Going International in Search of REIT Investments | ETF Trends

The real estate sector and the related ETFs are usually viewed as heavily domestic investments, but the real estate sector is massive outside the U.S. and investors can access that opportunity set with ETFs such as the Vanguard Global ex-U.S. Real Estate ETF (NASDAQ: VNQI).

The Vanguard fund tracks the S&P Global ex-U.S. Property Index. With VNQI, investors gain exposure to growing segments of international markets through global real estate. For instance, Asia provides opportunity for earnings growth as properties transition to professional real estate management teams.

Like so many other Vanguard ETFs, VNQI is one of the most cost-effective funds in its respective category. The ETF charges just 0.12% per year or $12 on a $10,000 investment.

“It also has a durable edge over peers in the form of its lowest-in-class expense ratio,” said Morningstar in a recent note. “That said, the fact that its benchmark omits U.S. securities and includes emerging-markets ones makes it a misfit in a Morningstar Category dominated by more globally oriented peers. Also, its emerging-markets exposure has translated to significantly higher risk than most funds in the category.”

Other VNQI Perks

International REITs may offer diversification benefits as individual property sectors behave differently from one country to another due to different economic and local circumstances. International real estate has generally demonstrated imperfect correlation relative to U.S. real estate over time, which has led to lower volatility and potentially greater risk-adjusted returns.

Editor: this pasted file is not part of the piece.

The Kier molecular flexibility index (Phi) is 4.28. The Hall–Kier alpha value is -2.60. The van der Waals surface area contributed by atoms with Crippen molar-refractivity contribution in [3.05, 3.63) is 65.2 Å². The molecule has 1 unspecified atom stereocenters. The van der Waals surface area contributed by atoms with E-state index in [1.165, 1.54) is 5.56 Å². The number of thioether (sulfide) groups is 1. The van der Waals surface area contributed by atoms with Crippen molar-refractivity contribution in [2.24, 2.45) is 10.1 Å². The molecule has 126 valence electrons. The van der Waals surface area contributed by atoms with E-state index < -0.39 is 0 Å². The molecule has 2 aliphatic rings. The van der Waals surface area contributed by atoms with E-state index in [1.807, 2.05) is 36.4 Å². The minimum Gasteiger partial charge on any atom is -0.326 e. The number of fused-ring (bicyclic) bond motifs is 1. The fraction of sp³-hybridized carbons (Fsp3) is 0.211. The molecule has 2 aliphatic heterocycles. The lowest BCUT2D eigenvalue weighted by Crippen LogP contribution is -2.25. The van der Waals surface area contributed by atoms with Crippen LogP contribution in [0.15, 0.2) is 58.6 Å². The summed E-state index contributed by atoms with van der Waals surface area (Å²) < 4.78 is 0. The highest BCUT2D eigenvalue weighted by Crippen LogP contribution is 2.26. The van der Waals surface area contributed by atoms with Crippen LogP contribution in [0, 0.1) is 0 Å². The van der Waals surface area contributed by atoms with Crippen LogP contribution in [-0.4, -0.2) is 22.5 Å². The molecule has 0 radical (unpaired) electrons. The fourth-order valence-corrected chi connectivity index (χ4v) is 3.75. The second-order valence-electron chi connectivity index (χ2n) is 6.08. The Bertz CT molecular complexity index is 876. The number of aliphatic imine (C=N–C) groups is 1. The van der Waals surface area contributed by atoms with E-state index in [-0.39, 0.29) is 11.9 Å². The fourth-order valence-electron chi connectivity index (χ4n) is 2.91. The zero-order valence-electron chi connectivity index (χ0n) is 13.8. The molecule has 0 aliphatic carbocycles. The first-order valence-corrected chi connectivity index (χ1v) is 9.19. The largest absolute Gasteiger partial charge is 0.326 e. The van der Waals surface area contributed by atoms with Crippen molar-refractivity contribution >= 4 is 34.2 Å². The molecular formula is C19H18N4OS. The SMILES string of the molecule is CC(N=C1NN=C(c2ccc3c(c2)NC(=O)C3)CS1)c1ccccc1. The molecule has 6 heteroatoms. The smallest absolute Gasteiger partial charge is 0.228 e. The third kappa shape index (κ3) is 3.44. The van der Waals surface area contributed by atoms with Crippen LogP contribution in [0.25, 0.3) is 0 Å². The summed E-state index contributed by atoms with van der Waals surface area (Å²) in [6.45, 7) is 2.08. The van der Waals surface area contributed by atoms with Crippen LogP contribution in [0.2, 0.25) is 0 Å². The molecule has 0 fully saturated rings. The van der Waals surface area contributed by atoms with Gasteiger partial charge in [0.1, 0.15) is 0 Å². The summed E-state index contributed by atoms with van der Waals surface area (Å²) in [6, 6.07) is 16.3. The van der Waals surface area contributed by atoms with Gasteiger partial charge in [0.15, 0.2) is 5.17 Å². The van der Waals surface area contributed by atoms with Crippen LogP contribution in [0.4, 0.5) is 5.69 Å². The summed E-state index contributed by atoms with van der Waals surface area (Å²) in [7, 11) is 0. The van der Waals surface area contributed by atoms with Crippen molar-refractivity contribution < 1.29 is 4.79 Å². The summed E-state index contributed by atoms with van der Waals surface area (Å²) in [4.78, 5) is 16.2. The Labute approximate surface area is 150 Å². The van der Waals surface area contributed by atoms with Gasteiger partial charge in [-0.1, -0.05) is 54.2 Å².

“The fund also holds a meaningful stake (about 20%) in emerging-markets firms,” according to Morningstar. “Over the long term, emerging-markets real estate firms should benefit from rising incomes and consumer spending, which will drive demand for high-quality spaces, slowly boost rents, and increase occupancy rates. Growth in shopping centers and office space should provide a lift for commercial real estate firms and REITs.”

VNQI yields 3.62%, or more than 50 basis points above its domestic equivalent, the Vanguard Real Estate ETF (NYSEArca: VNQ). Investors should note that VNQI is a dedicated REIT fund.

“Unlike U.S. real estate funds, which are almost entirely composed of REITs, about 53% of this fund’s portfolio is invested in real estate developers and non-REIT property managers,” according to Morningstar. “Developers focus on constructing spaces on new or underutilized land. REITs are restricted from breaking new ground in some countries, but property developers can take on more-speculative projects. Developers are more volatile than REITs because their cash flows are less predictable and their payout ratios generally are lower.”

VNQI garners a Bronze rating from Morningstar.

For more information on real estate investment trusts, visit our REITs category.

The opinions and forecasts expressed herein are solely those of Tom Lydon, and may not actually come to pass. Information on this site should not be used or construed as an offer to sell, a solicitation of an offer to buy, or a recommendation for any product.